The Real Deal
Ask most people about Mountain and the reply will usually be “‘Mississippi Queen’, right?” While accurate, the response is wholly incomplete as Mountain merits recognition for far more than one song. Unfortunately, history has all but forgotten about Mountain’s appearance at Woodstock and the fine music the group generated in its brief career. The fact remains that guitarist Leslie West, bassist Felix Pappalardi, and drummer Corky Laing were a potent musical force in the early ‘70s, one that furthered the driving rock sound employed by Cream, and later Ted Nugent and Nazareth.
If Mountain can be described by only one word, it would be heavy. From West’s brutal guitar work to Pappalardi and Laing’s pounding rhythm section, there was nothing delicate about the band’s approach. Their songs had the subtlety of a street fight, yet incorporated remarkably high levels of musicianship and tonal quality. While “Mississippi Queen” is Mountain’s most notable hit, it remains but one song from a pool of excellent material. Fortunately, the remastered release of The Best of Mountain (with bonus tracks) highlights some of the band’s finest work, thus giving credit where it is long overdue.
Each one of the album’s 16 tracks adds to defining Mountain’s legacy. The songs “Never in My Life”, “For Yasgur’s Farm”, and “Don’t Look Around” showcase West’s underrated guitar skills, as they personify quintessential ‘70s hard rock riffing. Additionally, “Boys in the Band” and “Dreams of Milk and Honey” allow West to display his penchant for blues drenched heaviness as both tracks bear uncanny likenesses to vintage Cream; (not unexpected as Pappalardi had served as Cream’s producer in his pre-Mountain days).
Although often regarded as a power trio, Mountain did incorporate superb keyboard work into its songs. “King’s Chorale” and the six minute opus “Nantucket Sleighride (To Owen Coffin)” are such examples as each is anchored by a soaring organ, affording West the opportunity to explore the outer limits of his guitar’s potential as Pappalardi and Laing dutifully follow. The potent keyboard is also present in “Long Red” (from West’s 1969 solo album Mountain) as it is underscored by a precision military drum march, giving this album a genuine period piece from over thirty years ago.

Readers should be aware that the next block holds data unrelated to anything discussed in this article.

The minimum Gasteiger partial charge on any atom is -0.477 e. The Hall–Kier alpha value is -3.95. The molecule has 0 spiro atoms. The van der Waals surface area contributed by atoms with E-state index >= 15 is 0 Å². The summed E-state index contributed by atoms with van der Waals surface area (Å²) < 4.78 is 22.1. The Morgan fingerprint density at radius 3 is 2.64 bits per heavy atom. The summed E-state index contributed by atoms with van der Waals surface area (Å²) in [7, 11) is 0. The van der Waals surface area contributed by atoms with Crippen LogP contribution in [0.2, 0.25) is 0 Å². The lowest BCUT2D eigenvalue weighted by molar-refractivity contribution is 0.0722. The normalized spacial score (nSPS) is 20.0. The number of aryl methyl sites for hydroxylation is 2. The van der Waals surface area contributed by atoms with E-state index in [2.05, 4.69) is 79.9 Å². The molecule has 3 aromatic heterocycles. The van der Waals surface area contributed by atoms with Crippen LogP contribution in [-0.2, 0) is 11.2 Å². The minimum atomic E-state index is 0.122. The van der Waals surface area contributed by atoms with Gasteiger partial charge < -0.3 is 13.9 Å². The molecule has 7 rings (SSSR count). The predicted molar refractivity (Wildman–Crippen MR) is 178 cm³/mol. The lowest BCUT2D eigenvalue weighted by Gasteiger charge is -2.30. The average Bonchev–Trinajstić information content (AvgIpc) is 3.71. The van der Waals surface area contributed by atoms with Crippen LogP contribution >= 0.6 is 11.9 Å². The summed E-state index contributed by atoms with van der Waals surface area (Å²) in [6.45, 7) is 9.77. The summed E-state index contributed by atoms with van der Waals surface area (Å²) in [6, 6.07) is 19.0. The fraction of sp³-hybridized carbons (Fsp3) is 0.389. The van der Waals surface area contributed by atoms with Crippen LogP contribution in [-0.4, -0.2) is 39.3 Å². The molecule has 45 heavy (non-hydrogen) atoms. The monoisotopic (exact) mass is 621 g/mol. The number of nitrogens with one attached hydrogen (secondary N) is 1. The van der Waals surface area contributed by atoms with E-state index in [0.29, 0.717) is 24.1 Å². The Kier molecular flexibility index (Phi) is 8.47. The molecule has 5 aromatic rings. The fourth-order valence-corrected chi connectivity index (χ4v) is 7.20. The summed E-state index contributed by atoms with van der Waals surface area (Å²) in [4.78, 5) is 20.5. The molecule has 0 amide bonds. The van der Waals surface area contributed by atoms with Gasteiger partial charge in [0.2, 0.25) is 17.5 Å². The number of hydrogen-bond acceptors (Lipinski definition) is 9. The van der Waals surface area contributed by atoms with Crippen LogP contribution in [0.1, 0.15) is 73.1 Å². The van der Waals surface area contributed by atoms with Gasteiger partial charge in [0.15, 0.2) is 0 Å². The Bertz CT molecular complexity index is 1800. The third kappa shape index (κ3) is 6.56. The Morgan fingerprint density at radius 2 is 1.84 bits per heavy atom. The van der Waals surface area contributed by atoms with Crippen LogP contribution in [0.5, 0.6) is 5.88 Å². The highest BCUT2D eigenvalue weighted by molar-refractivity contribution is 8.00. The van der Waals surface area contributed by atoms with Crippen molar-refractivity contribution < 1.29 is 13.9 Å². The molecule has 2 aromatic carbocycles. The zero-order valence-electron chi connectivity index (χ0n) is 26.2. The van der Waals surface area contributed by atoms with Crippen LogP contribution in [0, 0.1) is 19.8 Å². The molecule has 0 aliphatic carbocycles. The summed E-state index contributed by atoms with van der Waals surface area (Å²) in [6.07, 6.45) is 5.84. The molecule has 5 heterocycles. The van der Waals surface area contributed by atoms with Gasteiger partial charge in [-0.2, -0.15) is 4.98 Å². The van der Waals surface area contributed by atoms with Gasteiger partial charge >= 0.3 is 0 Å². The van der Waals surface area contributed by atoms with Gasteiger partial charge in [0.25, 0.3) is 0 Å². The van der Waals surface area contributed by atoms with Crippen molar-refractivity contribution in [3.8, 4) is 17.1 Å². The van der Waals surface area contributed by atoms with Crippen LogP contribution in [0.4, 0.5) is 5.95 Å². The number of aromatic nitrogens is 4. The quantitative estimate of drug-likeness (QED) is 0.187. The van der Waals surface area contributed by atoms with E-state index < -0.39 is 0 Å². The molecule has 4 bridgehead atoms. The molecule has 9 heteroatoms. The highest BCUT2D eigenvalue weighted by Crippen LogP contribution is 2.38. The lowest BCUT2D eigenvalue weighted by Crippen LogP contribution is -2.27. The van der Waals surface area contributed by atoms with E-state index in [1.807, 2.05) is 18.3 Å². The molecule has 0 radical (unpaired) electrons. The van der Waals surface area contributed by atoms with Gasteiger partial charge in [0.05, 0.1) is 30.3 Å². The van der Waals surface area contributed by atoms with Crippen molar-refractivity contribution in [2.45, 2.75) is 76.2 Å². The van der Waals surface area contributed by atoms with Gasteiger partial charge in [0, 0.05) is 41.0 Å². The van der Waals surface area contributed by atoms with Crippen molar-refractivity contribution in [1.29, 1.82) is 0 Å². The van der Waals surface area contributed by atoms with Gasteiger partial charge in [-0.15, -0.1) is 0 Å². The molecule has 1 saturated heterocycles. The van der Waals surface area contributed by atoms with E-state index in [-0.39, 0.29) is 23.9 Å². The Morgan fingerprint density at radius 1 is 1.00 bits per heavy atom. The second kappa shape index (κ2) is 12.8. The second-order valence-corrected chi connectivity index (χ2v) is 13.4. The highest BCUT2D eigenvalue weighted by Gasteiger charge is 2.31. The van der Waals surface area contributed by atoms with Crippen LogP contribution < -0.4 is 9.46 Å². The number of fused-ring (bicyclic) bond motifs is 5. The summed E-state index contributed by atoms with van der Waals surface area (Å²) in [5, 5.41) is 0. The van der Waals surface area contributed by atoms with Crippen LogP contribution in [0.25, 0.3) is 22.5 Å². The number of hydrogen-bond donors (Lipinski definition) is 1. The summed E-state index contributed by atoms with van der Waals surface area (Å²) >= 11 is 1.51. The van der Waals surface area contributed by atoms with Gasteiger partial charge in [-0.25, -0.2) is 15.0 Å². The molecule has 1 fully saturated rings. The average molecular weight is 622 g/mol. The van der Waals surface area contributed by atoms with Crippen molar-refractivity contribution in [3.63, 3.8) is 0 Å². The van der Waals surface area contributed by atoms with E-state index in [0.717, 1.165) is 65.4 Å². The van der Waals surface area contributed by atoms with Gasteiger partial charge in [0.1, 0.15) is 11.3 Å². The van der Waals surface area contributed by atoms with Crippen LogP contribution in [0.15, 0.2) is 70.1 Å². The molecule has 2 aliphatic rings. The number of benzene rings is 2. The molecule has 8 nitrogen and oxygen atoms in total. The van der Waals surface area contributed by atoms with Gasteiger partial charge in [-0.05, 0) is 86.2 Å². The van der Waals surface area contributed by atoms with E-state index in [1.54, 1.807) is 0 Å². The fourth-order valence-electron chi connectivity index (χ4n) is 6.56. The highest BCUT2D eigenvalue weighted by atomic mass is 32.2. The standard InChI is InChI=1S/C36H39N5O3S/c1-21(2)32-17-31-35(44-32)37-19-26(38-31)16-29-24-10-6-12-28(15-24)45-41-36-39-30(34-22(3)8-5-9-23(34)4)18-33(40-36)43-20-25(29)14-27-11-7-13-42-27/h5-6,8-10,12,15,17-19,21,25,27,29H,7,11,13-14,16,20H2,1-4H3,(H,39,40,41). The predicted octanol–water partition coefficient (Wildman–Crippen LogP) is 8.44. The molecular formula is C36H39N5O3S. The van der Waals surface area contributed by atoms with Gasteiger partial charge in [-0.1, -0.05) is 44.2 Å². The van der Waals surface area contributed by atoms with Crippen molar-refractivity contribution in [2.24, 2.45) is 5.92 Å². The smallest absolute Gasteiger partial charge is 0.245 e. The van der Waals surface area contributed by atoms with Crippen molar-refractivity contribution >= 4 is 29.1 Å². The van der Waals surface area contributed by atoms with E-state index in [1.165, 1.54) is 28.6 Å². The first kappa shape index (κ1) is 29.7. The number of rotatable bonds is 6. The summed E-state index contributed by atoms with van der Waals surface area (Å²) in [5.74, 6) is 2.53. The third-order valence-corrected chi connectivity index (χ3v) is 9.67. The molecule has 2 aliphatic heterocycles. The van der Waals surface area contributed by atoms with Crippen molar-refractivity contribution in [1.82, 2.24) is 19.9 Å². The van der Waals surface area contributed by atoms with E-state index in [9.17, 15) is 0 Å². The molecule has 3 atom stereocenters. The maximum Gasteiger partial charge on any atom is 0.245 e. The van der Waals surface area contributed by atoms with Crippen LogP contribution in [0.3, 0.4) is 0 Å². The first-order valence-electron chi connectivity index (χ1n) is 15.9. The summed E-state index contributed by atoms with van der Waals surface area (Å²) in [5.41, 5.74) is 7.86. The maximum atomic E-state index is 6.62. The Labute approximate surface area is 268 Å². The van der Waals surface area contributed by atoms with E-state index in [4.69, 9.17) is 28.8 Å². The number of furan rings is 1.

A cover of Chuck Berry’s “Roll over Beethoven”, and the tracks “The Animal Trainer and the Toad” and “Travelin’ in the Dark (To E.M.P.)” evidence Mountain’s ability to plug in and play without any pretension whatsoever. Similarly, the song “Crossroader” maintains a distinct spontaneity to its sound, as well as a howling rock bluesiness reminiscent of prime Lynyrd Skynyrd.
The inclusion of “Mississippi Queen” is a given; the remastered version polishes the trademark cowbell and features West’s guitar at its down and dirty best. Improved clarity gives the track increased nastiness, making it even more noteworthy as Mountain’s signature calling card. As memorable as this song is, it is surprisingly outshined by two lesser-known compositions. “Silver Paper” from 1970’s Mountain Climbing! is nothing short of musical perfection: Powerful vocals, solid rhythms, vibrant keyboarding, all wringed by West’s razor sharp fretwork. It is without question this collection’s second most beautiful song.
The highlight of The Best of Mountain comes by way of the Jack Bruce penned “Theme for an Imaginary Western”. The artistry of this song elevates it to a different level, one that transcends mere rock music. It is one of those rare gems (similar to Hendrix’ “1983 (A Merman I Should Turn to Be)”) that can only be described as majestic and needs to be repeatedly played to appreciate the full extent of its grandeur. If nothing else, the track proves Mountain’s momentary brilliance as a creative entity.
For musical aficionados and historians alike, The Best of Mountain provides an important compliment to their respective collections. Overlooked and under appreciated by much of the musical mainstream, Mountain remains one of the ‘70s pioneers in heavy rock and roll. While never mentioned in the same context as Zeppelin, et al., the group’s brief career and limited output should not diminish any of its accomplishments. Mountain endures three decades after its demise simply because it was, and continues to be that good.